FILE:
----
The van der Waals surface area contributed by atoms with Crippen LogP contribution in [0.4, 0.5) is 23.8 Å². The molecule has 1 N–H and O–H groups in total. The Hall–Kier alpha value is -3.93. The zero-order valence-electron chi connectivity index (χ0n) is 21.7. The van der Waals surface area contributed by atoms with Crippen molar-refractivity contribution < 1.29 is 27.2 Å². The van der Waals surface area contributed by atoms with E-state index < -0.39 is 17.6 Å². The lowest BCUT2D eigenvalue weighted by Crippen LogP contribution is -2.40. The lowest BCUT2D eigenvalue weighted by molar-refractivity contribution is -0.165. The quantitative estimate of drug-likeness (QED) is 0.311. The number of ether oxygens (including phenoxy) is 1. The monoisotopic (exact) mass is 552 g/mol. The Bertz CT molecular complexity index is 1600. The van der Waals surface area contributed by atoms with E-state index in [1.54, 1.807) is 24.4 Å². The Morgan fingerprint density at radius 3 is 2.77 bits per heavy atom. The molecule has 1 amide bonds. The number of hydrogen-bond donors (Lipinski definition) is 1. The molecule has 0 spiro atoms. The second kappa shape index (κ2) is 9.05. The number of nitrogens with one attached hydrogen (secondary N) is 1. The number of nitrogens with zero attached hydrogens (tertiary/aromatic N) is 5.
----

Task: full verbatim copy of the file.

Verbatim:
The van der Waals surface area contributed by atoms with Crippen LogP contribution in [0.4, 0.5) is 23.8 Å². The molecule has 1 N–H and O–H groups in total. The Hall–Kier alpha value is -3.93. The zero-order valence-electron chi connectivity index (χ0n) is 21.7. The van der Waals surface area contributed by atoms with Crippen molar-refractivity contribution < 1.29 is 27.2 Å². The van der Waals surface area contributed by atoms with E-state index < -0.39 is 17.6 Å². The lowest BCUT2D eigenvalue weighted by Crippen LogP contribution is -2.40. The lowest BCUT2D eigenvalue weighted by molar-refractivity contribution is -0.165. The quantitative estimate of drug-likeness (QED) is 0.311. The number of ether oxygens (including phenoxy) is 1. The monoisotopic (exact) mass is 552 g/mol. The Bertz CT molecular complexity index is 1600. The van der Waals surface area contributed by atoms with E-state index in [1.54, 1.807) is 24.4 Å². The Morgan fingerprint density at radius 3 is 2.77 bits per heavy atom. The molecule has 1 amide bonds. The number of hydrogen-bond donors (Lipinski definition) is 1. The molecule has 0 spiro atoms. The second kappa shape index (κ2) is 9.05. The number of nitrogens with one attached hydrogen (secondary N) is 1. The number of nitrogens with zero attached hydrogens (tertiary/aromatic N) is 5.